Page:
E L S U A ~ A KM Blog by Luis Suarez

From the blog

A Smart Planet – Why Think?

Incredibly busy day today. One where I wish I could clone myself to be in multiple places attending some of the really cool events happening all over. Alas, not going to happen, so I better get going with something really really cool that has just launched earlier on today. It is coming from IBM (Usual disclaimer kicking in, by the way, before anyone wonders about it hehe). It is HUGE! It is incredibly EXCITING! It is MASSIVE! … But, it is also missing something … Something that if you have been reading this blog for a while you would be able to sense a bit what it is. But let’s see. One step at a time…

If you head over to Secure. Innovative. Careful. Agile. Ready you would be able to read further on a new initiative that Sam Palmisano, IBM‘s CEO, has just launched and which promises to help change the world as we know it. Read that rather interesting article to see what the fuss is all about. Then I would point you to this reproduction of the speech that Sam did earlier on today as well at the Council of Foreign Relations under the title "A Smarter Planet: The Next Leadership Agenda" or watch the video online here.

Yes, indeed, welcome to A Smarter Planet! This is a new initiative launched today by Sam himself where he clearly highlighted a good number of challenges that we face today as a society and how we may need to start smartening up quite a bit in order to look for the next generations of business models which will have a much more significant impact not just within the business world itself, but also within our own society as we know it. Like the main article states:

– How ineffective our power grids are: 67% of energy is lost due to inefficiencies.
– How sick our healthcare system is: costs have pushed nearly 100 million people below the poverty line.
– How dirty our water is: one in five people do not have access to drinkable water.
– How wasteful our food chains are: U.S. consumers throw away $48 billion worth of food a year.

And then read further on about "The good news":

"Through the power of technology, there is a lot we can actually change now. For the first time in history, the most powerful computers on earth can be affordably accessed by almost any business or organization and applied to any model to analyze just about any workload. Almost any object can become digitally aware and interconnected—or "smart." And every single one of these interactions represents a chance to do something better, more productively."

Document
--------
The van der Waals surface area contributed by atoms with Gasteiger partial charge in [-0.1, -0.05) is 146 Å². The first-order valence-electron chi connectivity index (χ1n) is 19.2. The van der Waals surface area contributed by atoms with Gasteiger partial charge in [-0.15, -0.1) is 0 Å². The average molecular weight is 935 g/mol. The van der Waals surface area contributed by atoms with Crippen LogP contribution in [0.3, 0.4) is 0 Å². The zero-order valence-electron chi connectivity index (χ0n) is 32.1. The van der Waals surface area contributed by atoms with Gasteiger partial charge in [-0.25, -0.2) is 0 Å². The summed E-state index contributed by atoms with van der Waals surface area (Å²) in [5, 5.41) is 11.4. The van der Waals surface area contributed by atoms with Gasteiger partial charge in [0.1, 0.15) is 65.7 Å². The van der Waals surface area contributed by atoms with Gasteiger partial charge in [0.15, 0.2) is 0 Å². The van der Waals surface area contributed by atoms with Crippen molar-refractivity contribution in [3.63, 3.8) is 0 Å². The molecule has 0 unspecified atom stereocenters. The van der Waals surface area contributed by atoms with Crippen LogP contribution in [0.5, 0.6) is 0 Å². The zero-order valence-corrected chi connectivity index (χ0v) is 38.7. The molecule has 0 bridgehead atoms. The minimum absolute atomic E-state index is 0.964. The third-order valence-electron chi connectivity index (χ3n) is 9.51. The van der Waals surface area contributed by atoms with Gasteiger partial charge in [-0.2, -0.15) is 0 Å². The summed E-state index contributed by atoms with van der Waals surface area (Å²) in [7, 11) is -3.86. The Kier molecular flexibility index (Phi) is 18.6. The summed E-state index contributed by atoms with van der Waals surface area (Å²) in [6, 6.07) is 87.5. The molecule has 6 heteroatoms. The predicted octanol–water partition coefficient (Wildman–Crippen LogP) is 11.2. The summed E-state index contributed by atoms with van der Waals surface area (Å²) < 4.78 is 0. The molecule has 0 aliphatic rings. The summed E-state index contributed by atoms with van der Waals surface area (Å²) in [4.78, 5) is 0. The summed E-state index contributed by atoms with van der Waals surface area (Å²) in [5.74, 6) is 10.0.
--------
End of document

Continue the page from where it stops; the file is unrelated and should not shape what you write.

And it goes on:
So you can imagine where most of my excitement comes from, right? Just on the perfect spot, perfect timing, perfect situation, perfect background overall … for change! And it looks like I haven’t been the only one thinking along those lines. Already a bunch of good friends, and fellow colleagues, have been blogging about what this initiative would mean for us all, as knowledge workers, readying for that change. Andy Piper, Jack Mason, Aaron Kim, Kevin Aires, Bill Chamberlin, Larry Phipps (Over at The Greater IBM Connection) have already been sharing their thoughts on it, as well as a whole bunch of other folks, and it is starting to pick up momentum as well in microsharing sites like Twitter or Friendfeed.

There is even a Tumblr space, A Smarter Planet, which is already starting to capture some further thoughts and insights, as well as a good number of YouTube videos that describe what it would all be about over the next few months (Perhaps years): What are you working on? What is progress? A history of progress. And I know that a blog will be coming up shortly, too!

Yes, indeed, you can say that it is picking up plenty of buzz and I am sure it will be generating a whole bunch of conversations that, up until now, we were not having. And this is exactly what brings me into my point, which I think by now you would be able to relate to quite a bit. And if not, let’s look and see …

Don’t you think that something is missing? Something in "A Smart Planet" that would make it succeed big time? Don’t you have that feeling there is something else out there that could make it work with an even bigger and larger impact reaching out every single aspect of who we are as a society? Hummm, that’s just how I felt when I was first getting exposed to the whole initiative.